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Just because something is set in the future, is it Science Fiction?

Science Fiction Fans

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Edited: Jun 26, 2011, 3:17pm Top

I read a book set in 2019. It's a military thriller, and the technology and hardware in the story is stuff already in use, or stuff that will soon be in use, or probably is in use and we in the "white" world (non-secret military, you know, the opposite of "black" operations) don't know about it. So in other words, there is nothing unrealistic or any far-flung future stuff. The most exotic piece of tech is stealth technology on a ground vehicle. The book is listed as: "Category: Futuristic, Military, Science Fiction."

So is setting a story in the future enough to make something sci-fi?

Jun 26, 2011, 4:32pm Top

2019 won't be the future for very long.

Jun 26, 2011, 5:08pm Top

Most books set in the future won't be set in the future forever. 1984 for example. Maybe Speculative Fiction is a better term than Science Fiction for some of these books. Tom Clancy's World War III imagining, Red Storm Rising was set in the future and used near-term technology, but I don't know that many people would consider it science fiction either. Maybe the dividing line is whether you are fighting other humans or aliens/mutants:)

Jun 26, 2011, 5:14pm Top

What you've got there is a "techno-thriller". Most people don't consider techno-thrillers sf, mainly because they only extrapolate the technology by a few years. The changes in the average techno-thriller haven't radically altered society, or everyday life, and so don't really fall under the category of science fiction.

Jun 26, 2011, 6:02pm Top

Yeah. I'm with I'd go with #3 "speculative fiction" or #4 "techno-thriller".

Now that you've made me think about it a great deal of SF doesn't deal with far-future science at all. I guess in these cases the criteria for SF classification would include the "alienness" factor (with or without actual aliens) of the fictional world (i.e. 1984).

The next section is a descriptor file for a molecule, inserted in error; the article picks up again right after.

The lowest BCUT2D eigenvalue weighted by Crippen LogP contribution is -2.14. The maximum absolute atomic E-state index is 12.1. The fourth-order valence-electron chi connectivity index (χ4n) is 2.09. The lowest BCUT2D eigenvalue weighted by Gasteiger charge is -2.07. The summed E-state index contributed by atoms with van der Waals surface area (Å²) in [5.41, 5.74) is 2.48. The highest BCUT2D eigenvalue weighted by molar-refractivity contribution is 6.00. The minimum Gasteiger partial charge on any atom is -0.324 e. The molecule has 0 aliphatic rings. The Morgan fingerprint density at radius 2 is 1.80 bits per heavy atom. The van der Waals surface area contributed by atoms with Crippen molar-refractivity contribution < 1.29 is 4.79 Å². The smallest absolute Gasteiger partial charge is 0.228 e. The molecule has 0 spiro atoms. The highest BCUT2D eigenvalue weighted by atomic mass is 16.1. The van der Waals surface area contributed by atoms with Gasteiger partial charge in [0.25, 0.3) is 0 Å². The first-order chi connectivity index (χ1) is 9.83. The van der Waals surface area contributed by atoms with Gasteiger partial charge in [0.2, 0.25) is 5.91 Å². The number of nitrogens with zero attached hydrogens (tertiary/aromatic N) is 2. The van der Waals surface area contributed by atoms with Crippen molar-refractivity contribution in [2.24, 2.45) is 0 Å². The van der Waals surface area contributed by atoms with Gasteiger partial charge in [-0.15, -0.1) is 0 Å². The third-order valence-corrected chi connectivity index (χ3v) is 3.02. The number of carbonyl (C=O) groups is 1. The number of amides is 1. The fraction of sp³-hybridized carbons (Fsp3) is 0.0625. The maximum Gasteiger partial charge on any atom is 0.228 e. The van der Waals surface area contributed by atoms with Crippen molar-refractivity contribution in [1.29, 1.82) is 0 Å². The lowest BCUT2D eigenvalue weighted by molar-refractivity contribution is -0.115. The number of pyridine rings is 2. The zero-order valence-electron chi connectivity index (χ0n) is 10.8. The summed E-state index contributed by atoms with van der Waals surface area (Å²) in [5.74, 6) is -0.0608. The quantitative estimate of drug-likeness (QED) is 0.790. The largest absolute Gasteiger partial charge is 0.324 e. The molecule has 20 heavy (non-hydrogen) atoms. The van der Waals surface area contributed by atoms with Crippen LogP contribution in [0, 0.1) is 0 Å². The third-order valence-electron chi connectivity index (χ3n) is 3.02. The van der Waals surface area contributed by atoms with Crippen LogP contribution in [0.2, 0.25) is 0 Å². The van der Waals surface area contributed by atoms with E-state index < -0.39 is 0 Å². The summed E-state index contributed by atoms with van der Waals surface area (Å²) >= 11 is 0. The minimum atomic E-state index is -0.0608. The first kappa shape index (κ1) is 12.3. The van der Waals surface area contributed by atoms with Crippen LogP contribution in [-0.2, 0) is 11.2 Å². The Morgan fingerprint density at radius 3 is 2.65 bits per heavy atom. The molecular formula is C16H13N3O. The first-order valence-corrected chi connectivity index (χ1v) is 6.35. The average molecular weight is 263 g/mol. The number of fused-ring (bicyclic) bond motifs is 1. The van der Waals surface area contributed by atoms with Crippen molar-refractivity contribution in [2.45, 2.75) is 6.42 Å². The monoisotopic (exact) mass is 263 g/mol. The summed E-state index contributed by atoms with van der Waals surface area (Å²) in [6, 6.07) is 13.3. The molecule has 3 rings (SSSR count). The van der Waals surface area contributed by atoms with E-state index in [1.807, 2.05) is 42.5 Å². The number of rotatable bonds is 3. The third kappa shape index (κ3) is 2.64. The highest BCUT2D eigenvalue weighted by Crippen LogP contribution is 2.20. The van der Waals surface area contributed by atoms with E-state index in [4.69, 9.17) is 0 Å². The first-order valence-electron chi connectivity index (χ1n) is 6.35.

Edited: Jun 26, 2011, 7:27pm Top

>3 tottman: I also thought of Clancy when I read the OP.

>1 cdhtenn2k10: I regard these as edge cases. "Technically" they should be SF because they're set in the future and the tech is more advanced (even if only a little) than we know about now. But then, "technically," anyone with dental fillings is a cyborg, but we don't think of them that way.

So is it SF or not? This is the sort of thing that can be fun to BS about over a beer, as long as no one takes it too seriously. When that happens, people get upset, start challenging each other to duels at dawn, etc.

Jun 26, 2011, 9:45pm Top

#6 by Carnophile> But then, "technically," anyone with dental fillings is a cyborg

I'll do you one better and say anyone wearing clothes...

And if you're not a cyborg right now, I don't want to hear about it.

Jun 27, 2011, 8:34am Top

I'm naked, but don't worry: I have dental fillings.

Jun 27, 2011, 8:47am Top

A future setting is neither necessary nor sufficient for science fiction, if you ask me.

Many alien-contact SF stories are set in the loose present. There are alternate-history stories set in the "past." Near-future techno-thrillers don't really qualify, in my opinion.

Ultimately, though, for all that fans and academics may try to make "science fiction" into a critical category with clear boundaries, it is defined in practice by the publishing behavior of science fiction imprints. In general, publishers are more concerned with the appetites than the intellectual judgments of the market that they are trying to to define through such an imprint.

Jun 27, 2011, 9:20am Top

I don't get too upset or worried about classifications. As paradoxosalpha says, it is defined in practice by the publishing behavior of science fiction imprints. I tend to pick my reading material on a book by book basis, rather than by publishing category.